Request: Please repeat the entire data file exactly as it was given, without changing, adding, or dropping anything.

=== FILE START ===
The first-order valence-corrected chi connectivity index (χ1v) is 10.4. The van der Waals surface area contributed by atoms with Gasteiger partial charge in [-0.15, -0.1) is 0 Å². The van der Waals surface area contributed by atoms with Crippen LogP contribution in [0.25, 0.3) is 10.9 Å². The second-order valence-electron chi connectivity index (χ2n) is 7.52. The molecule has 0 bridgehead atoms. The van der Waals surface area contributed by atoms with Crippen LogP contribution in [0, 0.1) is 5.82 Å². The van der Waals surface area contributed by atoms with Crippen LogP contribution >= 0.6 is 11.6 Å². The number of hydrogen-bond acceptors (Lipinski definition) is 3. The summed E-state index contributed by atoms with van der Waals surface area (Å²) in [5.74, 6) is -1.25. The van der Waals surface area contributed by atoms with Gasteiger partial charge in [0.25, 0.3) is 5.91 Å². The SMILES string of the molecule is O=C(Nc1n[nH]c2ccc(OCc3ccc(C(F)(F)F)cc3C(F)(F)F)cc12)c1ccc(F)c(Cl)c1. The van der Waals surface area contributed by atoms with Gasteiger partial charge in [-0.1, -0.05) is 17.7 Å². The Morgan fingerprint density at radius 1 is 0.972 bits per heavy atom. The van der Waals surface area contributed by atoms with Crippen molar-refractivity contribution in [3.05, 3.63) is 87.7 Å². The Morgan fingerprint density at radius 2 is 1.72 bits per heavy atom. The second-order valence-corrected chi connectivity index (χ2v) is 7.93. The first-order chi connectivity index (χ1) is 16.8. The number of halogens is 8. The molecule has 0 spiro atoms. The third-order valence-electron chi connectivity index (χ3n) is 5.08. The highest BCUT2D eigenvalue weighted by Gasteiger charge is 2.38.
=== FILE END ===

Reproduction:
The first-order valence-corrected chi connectivity index (χ1v) is 10.4. The van der Waals surface area contributed by atoms with Gasteiger partial charge in [-0.15, -0.1) is 0 Å². The van der Waals surface area contributed by atoms with Crippen LogP contribution in [0.25, 0.3) is 10.9 Å². The second-order valence-electron chi connectivity index (χ2n) is 7.52. The molecule has 0 bridgehead atoms. The van der Waals surface area contributed by atoms with Crippen LogP contribution in [0, 0.1) is 5.82 Å². The van der Waals surface area contributed by atoms with Crippen LogP contribution >= 0.6 is 11.6 Å². The number of hydrogen-bond acceptors (Lipinski definition) is 3. The summed E-state index contributed by atoms with van der Waals surface area (Å²) in [5.74, 6) is -1.25. The van der Waals surface area contributed by atoms with Gasteiger partial charge in [0.25, 0.3) is 5.91 Å². The SMILES string of the molecule is O=C(Nc1n[nH]c2ccc(OCc3ccc(C(F)(F)F)cc3C(F)(F)F)cc12)c1ccc(F)c(Cl)c1. The van der Waals surface area contributed by atoms with Gasteiger partial charge in [-0.1, -0.05) is 17.7 Å². The Morgan fingerprint density at radius 1 is 0.972 bits per heavy atom. The van der Waals surface area contributed by atoms with Crippen molar-refractivity contribution in [3.05, 3.63) is 87.7 Å². The Morgan fingerprint density at radius 2 is 1.72 bits per heavy atom. The second-order valence-corrected chi connectivity index (χ2v) is 7.93. The first-order chi connectivity index (χ1) is 16.8. The number of halogens is 8. The molecule has 0 spiro atoms. The third-order valence-electron chi connectivity index (χ3n) is 5.08. The highest BCUT2D eigenvalue weighted by Gasteiger charge is 2.38.